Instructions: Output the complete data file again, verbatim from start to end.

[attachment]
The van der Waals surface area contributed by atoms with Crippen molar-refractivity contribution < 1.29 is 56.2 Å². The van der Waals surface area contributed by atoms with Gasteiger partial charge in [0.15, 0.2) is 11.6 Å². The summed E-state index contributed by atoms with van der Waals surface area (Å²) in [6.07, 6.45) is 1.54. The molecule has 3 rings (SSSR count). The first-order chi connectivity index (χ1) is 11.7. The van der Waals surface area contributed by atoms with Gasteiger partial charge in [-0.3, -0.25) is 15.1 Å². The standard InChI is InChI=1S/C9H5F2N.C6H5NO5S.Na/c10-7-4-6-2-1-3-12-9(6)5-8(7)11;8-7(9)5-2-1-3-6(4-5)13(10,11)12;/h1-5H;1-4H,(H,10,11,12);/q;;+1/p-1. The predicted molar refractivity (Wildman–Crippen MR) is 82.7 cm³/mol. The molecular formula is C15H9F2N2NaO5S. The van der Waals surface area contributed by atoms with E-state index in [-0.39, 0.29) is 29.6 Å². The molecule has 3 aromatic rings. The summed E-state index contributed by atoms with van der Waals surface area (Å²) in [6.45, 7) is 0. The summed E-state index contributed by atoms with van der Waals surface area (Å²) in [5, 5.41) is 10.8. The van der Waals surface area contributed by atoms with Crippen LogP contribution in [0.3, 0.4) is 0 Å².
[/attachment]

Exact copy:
The van der Waals surface area contributed by atoms with Crippen molar-refractivity contribution < 1.29 is 56.2 Å². The van der Waals surface area contributed by atoms with Gasteiger partial charge in [0.15, 0.2) is 11.6 Å². The summed E-state index contributed by atoms with van der Waals surface area (Å²) in [6.07, 6.45) is 1.54. The molecule has 3 rings (SSSR count). The first-order chi connectivity index (χ1) is 11.7. The van der Waals surface area contributed by atoms with Gasteiger partial charge in [-0.3, -0.25) is 15.1 Å². The standard InChI is InChI=1S/C9H5F2N.C6H5NO5S.Na/c10-7-4-6-2-1-3-12-9(6)5-8(7)11;8-7(9)5-2-1-3-6(4-5)13(10,11)12;/h1-5H;1-4H,(H,10,11,12);/q;;+1/p-1. The predicted molar refractivity (Wildman–Crippen MR) is 82.7 cm³/mol. The molecular formula is C15H9F2N2NaO5S. The van der Waals surface area contributed by atoms with E-state index in [-0.39, 0.29) is 29.6 Å². The molecule has 3 aromatic rings. The summed E-state index contributed by atoms with van der Waals surface area (Å²) in [6.45, 7) is 0. The summed E-state index contributed by atoms with van der Waals surface area (Å²) in [5, 5.41) is 10.8. The van der Waals surface area contributed by atoms with Crippen LogP contribution in [0.3, 0.4) is 0 Å².